• There is basically no training, and it is learn on the job, which is more than fine if you enjoy ‘learning by doing.’ There really is no formal mentorship structure, although in my experience, associates and partners go out of their way to informally develop a mentorship relationship.”
  • The firm is largely informal in its training. There are formal programs, but these are voluntary. It is the ideal environment for those who wish to ‘learn by doing.’”
  • “I feel that my outlook is strong. I do not know where I will be in several years, but Quinn has a full focus on developing the best litigators around. I have benefited from this focus, and I enjoy improving myself under the Quinn banner. I am aware of associates obtaining in-house jobs elsewhere. Litigation skills appear to be in demand at this time.”
  • “Partnership is very competitive, and the likelihood of making it is not made clear to most candidates.”
  • “From a business standpoint, Quinn is very healthy, with plenty of new business coming in. It was one of the few firms to not cut pay during the COVID-19 pandemic. From a career standpoint, personally, I have little to complain about. I feel as though I could lateral anywhere I wanted, including in-house, right now. Many of my peers have lateralled, even as first years, in-house. Of counsel positions at Quinn seem on par with the market, although maybe slightly more intensive on workload. The partnership process appears to be somewhat opaque generally, but Quinn has a wealth of partners and senior associates willing to talk to you about the process and explain how it works. Like most things at Quinn, it requires slightly more legwork than at another firm, assuming that firm has that information available at all.”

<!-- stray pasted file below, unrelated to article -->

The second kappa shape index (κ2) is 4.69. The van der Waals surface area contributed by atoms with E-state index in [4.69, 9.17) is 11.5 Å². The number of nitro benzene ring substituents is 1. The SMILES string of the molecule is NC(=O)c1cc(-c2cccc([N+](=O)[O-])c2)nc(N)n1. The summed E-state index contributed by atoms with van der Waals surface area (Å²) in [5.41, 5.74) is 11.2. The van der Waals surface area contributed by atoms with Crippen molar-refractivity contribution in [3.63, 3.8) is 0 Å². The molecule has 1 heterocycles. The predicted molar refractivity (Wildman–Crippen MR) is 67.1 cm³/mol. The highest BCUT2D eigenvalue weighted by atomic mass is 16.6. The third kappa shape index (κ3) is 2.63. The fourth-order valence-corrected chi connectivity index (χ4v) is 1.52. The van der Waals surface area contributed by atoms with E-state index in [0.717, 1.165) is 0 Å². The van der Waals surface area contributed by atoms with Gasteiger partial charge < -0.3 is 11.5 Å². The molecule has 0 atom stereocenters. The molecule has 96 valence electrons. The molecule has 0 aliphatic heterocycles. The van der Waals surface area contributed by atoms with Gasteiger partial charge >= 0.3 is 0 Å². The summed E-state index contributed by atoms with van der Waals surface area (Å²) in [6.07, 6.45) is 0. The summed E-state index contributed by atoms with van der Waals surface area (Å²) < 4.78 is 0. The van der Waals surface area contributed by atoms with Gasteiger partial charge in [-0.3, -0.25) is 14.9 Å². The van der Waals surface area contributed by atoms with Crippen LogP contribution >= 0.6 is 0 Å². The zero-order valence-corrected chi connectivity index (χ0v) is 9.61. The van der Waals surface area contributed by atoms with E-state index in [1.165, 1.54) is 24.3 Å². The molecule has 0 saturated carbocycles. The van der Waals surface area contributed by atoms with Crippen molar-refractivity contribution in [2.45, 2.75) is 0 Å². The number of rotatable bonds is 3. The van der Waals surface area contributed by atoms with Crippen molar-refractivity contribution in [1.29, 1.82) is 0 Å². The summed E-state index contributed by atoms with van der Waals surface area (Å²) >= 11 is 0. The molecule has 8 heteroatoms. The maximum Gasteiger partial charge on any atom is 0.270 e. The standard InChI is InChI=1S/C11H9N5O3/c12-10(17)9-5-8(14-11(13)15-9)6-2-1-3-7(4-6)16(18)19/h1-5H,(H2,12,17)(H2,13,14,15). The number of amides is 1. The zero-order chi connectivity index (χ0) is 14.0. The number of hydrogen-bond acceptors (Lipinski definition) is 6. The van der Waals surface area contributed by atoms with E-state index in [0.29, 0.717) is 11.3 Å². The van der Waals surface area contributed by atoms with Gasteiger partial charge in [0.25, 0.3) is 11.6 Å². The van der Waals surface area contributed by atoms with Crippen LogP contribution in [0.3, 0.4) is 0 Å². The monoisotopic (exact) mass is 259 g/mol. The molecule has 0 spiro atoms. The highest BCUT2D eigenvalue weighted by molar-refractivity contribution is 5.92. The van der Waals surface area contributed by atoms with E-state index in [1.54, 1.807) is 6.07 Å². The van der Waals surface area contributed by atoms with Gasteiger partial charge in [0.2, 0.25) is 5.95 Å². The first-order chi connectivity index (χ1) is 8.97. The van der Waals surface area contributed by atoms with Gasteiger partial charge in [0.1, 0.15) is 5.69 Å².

• “The firm caps billable credit for all non-billable work, including pro bono work, at 100 hours per year. Pro bono is touted as a great way to get experience you might not get on a billable case, but it's hard to fit in given the relatively low hours cap.”
  • “Associates can use 100 hours towards pro bono, and opportunities are certainly available, but pro bono is not emphasized.”
  • “Nothing is required of associates, but I have never heard of a pro bono request being denied. Also the pro bono program seems to be very busy as it gives great early courtroom experience.”
  • “There are efforts to improve on diversity and many initiatives, but I have not seen any real results from that.”
  • “We are one of the only major law firms with a female name partner. In my view, that speaks volumes. The firm seems to care about diversity in general.”
  • “The firm does not offer billable credit for diversity-related activities. There is an effort to hire diverse attorneys, but retention is hard. Maternity leave is 16 weeks, but there is not much support once women return after having children, and there is no help provided for childcare. Paternity is just four weeks.”

Getting Hired Here

  • “The firm is interested in grades, an interest in litigation, and people who can handle an environment with less formal training and structure. Knowing the area of litigation you want to work in is not as important.”
  • “Very strong grades [from a] good law school. The firm also pays a very high clerkship bonus, so they clearly value that as well.”
  • “Law school grades are hugely important.”
  • “They usually seem to prioritize a top law school candidate with good grades for a candidate straight out of law school. They love to hire candidates straight out of clerkship, though. However, it seems like every year they hire one or two people that didn't go to a top law school and have that special something such as a high work ethic or ability to connect with people.”
  • “There aren't really any typical questions; most interviews are pretty conversational.”
  • “Definitely be prepared to explain ‘Why Quinn?’”
  • “Mostly basic questions—the same you'd see in an average firm interview. ‘Are you interested in litigation?’ will certainly come up.”
  • “In interviews, I typically ask about a person's notes or interests section on their resume. I often ask about any papers they have written. I always ask about prior work experience, especially if it is non-legal. Non-legal work experience, in my view, is the best indicator for somebody capable of hitting the ground running at Quinn. … I occasionally ask about school activities, particularly if there are leadership positions involved. All interview questions that I ask try to get at whether a person is capable of working independently, efficiently, and under pressure.”

Perks & Benefits